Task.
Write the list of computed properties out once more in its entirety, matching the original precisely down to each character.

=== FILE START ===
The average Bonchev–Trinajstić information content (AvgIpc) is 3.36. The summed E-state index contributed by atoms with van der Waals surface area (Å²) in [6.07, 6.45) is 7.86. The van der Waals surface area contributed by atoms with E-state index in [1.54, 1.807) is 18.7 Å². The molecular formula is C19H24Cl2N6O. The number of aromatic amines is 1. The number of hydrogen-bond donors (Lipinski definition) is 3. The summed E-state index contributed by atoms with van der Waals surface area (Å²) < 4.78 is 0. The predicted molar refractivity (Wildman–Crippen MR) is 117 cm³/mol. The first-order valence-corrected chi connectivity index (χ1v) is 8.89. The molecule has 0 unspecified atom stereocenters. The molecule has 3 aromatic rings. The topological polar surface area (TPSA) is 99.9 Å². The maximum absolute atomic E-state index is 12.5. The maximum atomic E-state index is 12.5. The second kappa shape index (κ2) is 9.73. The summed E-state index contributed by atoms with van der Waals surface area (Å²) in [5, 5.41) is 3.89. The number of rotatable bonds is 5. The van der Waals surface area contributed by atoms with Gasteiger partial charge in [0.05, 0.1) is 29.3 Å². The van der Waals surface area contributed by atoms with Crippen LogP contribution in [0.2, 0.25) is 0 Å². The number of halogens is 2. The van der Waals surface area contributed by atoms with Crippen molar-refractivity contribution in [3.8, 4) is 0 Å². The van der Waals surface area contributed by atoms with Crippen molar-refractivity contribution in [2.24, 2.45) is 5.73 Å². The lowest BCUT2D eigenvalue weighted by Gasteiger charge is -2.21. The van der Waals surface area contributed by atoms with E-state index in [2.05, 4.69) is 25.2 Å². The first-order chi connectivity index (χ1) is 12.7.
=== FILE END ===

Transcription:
The average Bonchev–Trinajstić information content (AvgIpc) is 3.36. The summed E-state index contributed by atoms with van der Waals surface area (Å²) in [6.07, 6.45) is 7.86. The van der Waals surface area contributed by atoms with E-state index in [1.54, 1.807) is 18.7 Å². The molecular formula is C19H24Cl2N6O. The number of aromatic amines is 1. The number of hydrogen-bond donors (Lipinski definition) is 3. The summed E-state index contributed by atoms with van der Waals surface area (Å²) < 4.78 is 0. The predicted molar refractivity (Wildman–Crippen MR) is 117 cm³/mol. The first-order valence-corrected chi connectivity index (χ1v) is 8.89. The molecule has 0 unspecified atom stereocenters. The molecule has 3 aromatic rings. The topological polar surface area (TPSA) is 99.9 Å². The maximum absolute atomic E-state index is 12.5. The maximum atomic E-state index is 12.5. The second kappa shape index (κ2) is 9.73. The summed E-state index contributed by atoms with van der Waals surface area (Å²) in [5, 5.41) is 3.89. The number of rotatable bonds is 5. The van der Waals surface area contributed by atoms with Gasteiger partial charge in [0.05, 0.1) is 29.3 Å². The van der Waals surface area contributed by atoms with Crippen LogP contribution in [0.2, 0.25) is 0 Å². The number of halogens is 2. The van der Waals surface area contributed by atoms with Crippen molar-refractivity contribution in [3.8, 4) is 0 Å². The van der Waals surface area contributed by atoms with Crippen molar-refractivity contribution in [2.24, 2.45) is 5.73 Å². The lowest BCUT2D eigenvalue weighted by Gasteiger charge is -2.21. The van der Waals surface area contributed by atoms with E-state index in [2.05, 4.69) is 25.2 Å². The first-order chi connectivity index (χ1) is 12.7.